Electrostatic Spinning Method: The electrostatic spinning method technology used in the polymer industry combines solid solution /dispersion technology with nanotechnology 62, 63. In this process, a liquid stream of a drug/ polymer solution is subjected to a potential between 5 and 30 kV. When electrical forces overcome the surface tension of the drug/polymer solution at the air interface, fibers of submicron diameters are formed. As the solvent evaporates, the formed fibers can be collected on a screen to give an on woven fabric, or they can be collected on a spinning mandril. The fiber diameters depend on surface tension, dielectric constant, feeding rate, and electric field strength 64.
Direct Capsule Filling: The filling of semi solid materials into hard gelatin capsules as melts, which solidify at room temperature, was first done in1978. Direct filling of hard gelatin capsules with the liquid melt of solid dispersions avoids grinding-induced changes in the crystallinity of the drug. A surfactant must be mixed with the carrier to avoid formation of a drug-rich surface layer (e.g., poly-sorbate80 with PEG, phosphatidyl choline with PEG) 65, 66. The temperature of the molten solution should not exceed ~70-C because it might compromise the hard-gelatin capsule shell.
Surface- Active Carriers: Two of the important surface-active carriers are Gelucire 44/14and Vitamin ER- alpha- tocopherylpolyethyleneglycol 1000 succinate (TPGS). Gelucire44/14 has commonly been used in solid dispersion for the bioavailability enhancement of drugs. A commonly used surfactant, Polysorbate 80, when mixed with solid PEG, has also been reported to be an alternative surface-active carrier 67, 68, 69.
Methods for the Characterization of solid Dispersions 70:
- Dissolution testing (particulate or intrinsic): Drugs having intrinsic dissolution rate < 0.1 mg/cm2//min usually exhibit dissolution rate limited absorption 71. Comparison of dissolution profile of drug, physical mixtures of drug and carrier and solid dispersion may help to indicate the mechanism of improved release of drug (solubilization / wetting / particle size reduction).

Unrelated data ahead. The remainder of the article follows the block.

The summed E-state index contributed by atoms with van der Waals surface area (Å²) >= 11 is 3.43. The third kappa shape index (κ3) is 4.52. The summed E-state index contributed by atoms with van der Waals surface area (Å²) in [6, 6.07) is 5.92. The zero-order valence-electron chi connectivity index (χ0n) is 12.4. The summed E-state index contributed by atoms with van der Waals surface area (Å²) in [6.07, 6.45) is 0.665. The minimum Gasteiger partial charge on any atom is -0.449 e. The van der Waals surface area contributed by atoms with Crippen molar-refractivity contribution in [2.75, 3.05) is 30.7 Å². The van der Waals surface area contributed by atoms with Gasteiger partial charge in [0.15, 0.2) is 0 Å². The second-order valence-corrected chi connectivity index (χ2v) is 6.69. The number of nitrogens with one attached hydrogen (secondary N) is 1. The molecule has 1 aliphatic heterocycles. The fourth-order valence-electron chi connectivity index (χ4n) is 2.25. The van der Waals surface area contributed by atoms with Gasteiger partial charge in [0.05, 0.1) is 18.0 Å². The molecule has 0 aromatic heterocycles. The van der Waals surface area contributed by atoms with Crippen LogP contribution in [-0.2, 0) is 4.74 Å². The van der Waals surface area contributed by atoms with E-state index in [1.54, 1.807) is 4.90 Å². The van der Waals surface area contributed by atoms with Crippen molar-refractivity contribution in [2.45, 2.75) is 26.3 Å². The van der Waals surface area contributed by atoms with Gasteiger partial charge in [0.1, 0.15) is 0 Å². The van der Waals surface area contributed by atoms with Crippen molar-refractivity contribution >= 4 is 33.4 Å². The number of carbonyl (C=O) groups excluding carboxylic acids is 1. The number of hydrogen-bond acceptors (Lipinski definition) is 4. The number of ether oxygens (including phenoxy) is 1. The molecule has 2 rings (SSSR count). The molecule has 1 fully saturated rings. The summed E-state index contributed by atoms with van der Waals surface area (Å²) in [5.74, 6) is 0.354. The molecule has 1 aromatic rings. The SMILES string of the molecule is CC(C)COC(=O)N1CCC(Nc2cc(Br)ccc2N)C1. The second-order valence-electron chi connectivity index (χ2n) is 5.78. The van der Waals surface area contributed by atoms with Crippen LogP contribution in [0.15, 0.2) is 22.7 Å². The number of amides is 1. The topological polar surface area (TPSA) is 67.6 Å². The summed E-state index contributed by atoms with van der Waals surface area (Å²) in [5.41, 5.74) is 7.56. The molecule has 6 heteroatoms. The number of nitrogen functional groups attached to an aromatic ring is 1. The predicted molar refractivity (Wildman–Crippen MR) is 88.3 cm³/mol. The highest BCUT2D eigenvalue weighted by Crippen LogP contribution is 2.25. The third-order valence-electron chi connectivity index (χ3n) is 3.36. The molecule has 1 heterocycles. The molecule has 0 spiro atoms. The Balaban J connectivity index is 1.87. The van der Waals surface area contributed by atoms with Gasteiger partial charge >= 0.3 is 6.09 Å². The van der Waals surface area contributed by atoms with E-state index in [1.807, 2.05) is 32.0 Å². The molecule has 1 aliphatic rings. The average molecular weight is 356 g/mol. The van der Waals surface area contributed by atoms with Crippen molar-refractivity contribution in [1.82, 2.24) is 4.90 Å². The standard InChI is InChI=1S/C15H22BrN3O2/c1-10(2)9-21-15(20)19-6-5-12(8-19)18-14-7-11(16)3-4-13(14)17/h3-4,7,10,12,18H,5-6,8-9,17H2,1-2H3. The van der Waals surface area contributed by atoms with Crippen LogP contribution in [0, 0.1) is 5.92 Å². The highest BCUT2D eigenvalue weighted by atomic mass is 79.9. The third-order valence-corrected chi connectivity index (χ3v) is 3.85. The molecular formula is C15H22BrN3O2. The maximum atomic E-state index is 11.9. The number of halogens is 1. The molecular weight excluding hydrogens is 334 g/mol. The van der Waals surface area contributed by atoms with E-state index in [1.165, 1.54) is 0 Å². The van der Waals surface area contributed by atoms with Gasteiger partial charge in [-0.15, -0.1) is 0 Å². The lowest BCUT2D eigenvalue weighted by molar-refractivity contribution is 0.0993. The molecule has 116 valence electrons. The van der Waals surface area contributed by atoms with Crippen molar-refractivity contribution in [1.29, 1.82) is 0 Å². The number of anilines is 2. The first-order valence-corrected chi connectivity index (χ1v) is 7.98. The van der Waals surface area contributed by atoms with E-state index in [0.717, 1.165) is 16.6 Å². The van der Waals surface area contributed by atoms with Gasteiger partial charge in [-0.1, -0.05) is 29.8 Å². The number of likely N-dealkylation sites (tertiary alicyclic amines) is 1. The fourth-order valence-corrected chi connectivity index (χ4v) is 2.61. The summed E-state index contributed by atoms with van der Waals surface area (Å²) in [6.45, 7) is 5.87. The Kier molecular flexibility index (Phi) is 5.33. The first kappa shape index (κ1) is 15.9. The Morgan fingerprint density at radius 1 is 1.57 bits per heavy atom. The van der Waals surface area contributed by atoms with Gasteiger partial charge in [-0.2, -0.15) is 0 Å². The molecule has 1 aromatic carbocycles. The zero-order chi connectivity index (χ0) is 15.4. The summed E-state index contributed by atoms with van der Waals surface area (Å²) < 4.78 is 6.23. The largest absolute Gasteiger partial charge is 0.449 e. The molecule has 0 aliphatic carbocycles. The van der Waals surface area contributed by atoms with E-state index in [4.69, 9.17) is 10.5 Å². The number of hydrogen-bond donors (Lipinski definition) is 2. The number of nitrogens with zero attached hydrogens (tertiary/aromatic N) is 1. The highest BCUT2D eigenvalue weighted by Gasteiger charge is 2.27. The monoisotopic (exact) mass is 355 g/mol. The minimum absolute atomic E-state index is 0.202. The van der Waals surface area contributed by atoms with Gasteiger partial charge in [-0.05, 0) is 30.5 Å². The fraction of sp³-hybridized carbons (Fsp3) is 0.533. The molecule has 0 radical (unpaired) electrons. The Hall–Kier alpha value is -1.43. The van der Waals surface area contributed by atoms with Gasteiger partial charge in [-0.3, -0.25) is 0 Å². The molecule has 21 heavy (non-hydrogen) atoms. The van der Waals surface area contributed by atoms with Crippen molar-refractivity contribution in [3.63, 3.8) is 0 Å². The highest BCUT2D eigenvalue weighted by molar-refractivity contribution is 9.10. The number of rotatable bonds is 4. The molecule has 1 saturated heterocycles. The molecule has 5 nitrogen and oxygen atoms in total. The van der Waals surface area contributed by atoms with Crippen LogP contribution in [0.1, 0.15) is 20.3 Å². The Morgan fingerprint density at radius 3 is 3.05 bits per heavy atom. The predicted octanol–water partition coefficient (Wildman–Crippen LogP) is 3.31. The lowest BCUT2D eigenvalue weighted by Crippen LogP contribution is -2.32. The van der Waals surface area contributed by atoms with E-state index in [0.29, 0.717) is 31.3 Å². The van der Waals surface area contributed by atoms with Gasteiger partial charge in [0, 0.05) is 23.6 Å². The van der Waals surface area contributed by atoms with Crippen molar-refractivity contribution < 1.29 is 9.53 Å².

- Scanning electron microscopy (SEM) polarization microscopy: Used to study the morphology of drug and sometimes the polymorphism of drug. The fine dispersion of drug particles in the carrier matrix may be visualized.
- Infrared spectroscopy (IR): Helpful in determining the solid state of the drug (molecular dispersion, amorphous, crystalline or a combination) in the carrier regardless of the state of the carrier. Crystallinities of under 5-10% cannot generally be detected.
- Differential Scanning Calorimetry (DSC): Changes in the physical state of solid dispersion may occur during heating, and the presence of polymer may influence the melting behavior of drug (e.g. melting point depression).Results need to be confirmed by another technique. Crystallinities under 2% cannot generally be detected.
- Differential Scanning Calorimetry (DSC): Changes in the physical state of solid dispersion may occur during heating, and the presence of polymer may influence the melting behavior of drug (e.g. melting point depression).Results need to be confirmed by another technique. Crystallinities under 2% cannot generally be detected 72.